By Diane Stamm
The Wauneta Breeze
Several days a week I help out at a preschool in Imperial.
Two weeks ago, as we prepared the kids for their Christmas program, one four-year old dropped a bomb. “Santa isn’t real!” What’s next? The Easter bunny, the Tooth Fairy? Scandalous.
Luckily, I still live with believers. It has helped that Santa has visited our house while the kids were still awake, but there are still the occasional questions.
Whenever my kids ask if Santa is real, my first response is “Do you think Dad or I am going to get up in the middle of the night to put out your gifts?”
Their eyes get big and faces solemn. Through experience they know Mom doesn’t function well in the middle of the night.
Another standby at our house is “If I was going to lie to you, I’d pick something much more important.” I keep a white lie involving the two-year old mystery of a disappearing cat in my pocket just in case
He’s been gone long enough that there isn’t much shock factor involved and very little drama.
Over the years they’ve also come to understand that toys can cost a lot of money. We’ve had talks about how hard Dad works to put a roof over their heads and food on the table. They have some understanding that toys are wants not needs. Would we go spending a bunch of extra money on things that Santa brings for free? Heck, no!
To go with that, Santa’s brought them some pretty cool stuff over the years. I want to make my kids happy. Why would I let Santa take credit for the cool stuff they’ve received?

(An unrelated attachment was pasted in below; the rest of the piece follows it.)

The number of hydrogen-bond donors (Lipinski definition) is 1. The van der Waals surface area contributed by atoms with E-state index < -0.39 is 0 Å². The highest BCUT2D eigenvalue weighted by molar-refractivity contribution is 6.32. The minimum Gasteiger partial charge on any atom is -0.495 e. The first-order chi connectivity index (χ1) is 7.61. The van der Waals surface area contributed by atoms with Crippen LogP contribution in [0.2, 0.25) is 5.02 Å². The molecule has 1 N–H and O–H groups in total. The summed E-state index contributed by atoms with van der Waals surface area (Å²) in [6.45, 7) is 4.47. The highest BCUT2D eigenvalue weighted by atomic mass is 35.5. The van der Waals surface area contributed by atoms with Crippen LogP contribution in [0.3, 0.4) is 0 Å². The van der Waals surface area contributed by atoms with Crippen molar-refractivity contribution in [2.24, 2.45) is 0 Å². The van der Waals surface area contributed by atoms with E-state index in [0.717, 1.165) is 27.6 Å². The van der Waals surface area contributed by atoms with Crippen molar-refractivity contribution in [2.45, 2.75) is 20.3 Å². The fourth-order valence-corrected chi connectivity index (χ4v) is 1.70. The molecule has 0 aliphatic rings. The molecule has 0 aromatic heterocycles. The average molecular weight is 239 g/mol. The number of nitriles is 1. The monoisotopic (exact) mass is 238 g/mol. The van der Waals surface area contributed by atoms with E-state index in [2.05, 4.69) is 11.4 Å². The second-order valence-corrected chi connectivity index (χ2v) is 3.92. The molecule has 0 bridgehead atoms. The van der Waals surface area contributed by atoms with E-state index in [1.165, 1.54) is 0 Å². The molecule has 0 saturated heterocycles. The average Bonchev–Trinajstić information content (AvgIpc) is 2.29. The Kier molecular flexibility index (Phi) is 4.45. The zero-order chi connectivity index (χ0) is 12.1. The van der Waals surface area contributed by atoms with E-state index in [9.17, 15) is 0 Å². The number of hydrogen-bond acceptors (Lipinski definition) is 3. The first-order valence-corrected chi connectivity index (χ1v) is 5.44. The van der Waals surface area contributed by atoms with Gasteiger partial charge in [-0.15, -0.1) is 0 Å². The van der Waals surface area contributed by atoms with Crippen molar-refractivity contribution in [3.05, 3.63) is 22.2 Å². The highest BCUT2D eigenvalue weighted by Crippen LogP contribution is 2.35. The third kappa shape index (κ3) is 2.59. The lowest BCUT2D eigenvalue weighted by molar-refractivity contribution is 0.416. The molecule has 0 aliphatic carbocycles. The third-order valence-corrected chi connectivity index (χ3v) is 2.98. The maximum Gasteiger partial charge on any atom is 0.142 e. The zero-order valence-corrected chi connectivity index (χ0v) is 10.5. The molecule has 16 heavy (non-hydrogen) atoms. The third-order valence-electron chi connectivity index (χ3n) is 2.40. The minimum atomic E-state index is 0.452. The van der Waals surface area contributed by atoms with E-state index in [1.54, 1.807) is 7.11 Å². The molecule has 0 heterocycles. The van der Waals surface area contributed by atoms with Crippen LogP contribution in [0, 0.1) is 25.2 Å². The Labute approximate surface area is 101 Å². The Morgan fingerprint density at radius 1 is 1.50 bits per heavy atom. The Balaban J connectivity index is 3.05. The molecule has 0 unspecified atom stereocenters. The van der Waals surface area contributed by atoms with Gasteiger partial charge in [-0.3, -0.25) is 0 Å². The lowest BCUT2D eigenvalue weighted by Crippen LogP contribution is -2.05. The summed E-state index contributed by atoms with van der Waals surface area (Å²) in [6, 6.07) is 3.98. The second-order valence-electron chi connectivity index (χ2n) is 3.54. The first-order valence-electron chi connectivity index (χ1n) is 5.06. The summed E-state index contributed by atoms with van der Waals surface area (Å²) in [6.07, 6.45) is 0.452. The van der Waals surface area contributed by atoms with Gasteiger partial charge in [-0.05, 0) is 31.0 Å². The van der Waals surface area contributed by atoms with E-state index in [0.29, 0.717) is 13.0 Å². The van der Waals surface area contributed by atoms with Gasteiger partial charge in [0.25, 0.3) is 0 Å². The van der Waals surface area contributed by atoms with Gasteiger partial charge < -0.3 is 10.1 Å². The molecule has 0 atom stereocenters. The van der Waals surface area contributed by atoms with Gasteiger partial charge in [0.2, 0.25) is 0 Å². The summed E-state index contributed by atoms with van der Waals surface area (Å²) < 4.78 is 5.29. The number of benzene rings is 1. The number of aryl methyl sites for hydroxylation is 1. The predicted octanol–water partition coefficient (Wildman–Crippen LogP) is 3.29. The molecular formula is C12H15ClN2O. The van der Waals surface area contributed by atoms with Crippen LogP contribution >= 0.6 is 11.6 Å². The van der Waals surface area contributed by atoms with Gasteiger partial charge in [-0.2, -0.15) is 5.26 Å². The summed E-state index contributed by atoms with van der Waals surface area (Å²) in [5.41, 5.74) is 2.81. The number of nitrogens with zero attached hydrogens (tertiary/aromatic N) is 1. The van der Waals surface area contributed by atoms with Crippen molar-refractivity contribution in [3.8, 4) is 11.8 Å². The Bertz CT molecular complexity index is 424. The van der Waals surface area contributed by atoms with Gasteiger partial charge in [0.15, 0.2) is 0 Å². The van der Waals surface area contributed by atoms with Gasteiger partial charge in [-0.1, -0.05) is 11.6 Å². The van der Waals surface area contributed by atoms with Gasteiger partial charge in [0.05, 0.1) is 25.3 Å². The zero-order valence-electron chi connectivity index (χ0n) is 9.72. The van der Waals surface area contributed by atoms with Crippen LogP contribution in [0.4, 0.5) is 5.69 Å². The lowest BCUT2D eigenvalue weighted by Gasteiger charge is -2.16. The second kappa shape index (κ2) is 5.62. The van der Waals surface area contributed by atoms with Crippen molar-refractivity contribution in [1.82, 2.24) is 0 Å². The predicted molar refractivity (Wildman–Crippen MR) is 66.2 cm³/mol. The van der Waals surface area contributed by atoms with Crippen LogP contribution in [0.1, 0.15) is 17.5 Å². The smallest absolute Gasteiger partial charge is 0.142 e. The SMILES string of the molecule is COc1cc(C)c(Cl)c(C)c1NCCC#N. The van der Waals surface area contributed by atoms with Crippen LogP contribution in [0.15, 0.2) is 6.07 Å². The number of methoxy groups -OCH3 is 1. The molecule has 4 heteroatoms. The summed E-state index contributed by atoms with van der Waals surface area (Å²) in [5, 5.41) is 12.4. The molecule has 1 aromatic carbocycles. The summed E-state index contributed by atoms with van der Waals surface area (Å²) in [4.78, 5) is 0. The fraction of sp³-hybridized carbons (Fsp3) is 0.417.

Yes, there are gaping holes in my defense, such as what happens during the two hours between when they go to bed and when I do. I’m also a little worried about what will happen when the time comes that they realized that if I lied about a cat, what other lies are out there.
But at six and nine-years old I know the days of my kids believing in Santa are limited at our house. It makes me sad to think about them not believing anymore. The end of Santa marks the end of innocence for children. When that cynical day comes the world is suddenly a much less magical and imaginative place.
So I rejoice for every Christmas when the kids leap from bed on Dec. 25 and rush to the tree to see what new treasures they have received. Today (Thursday) couldn’t get here soon enough.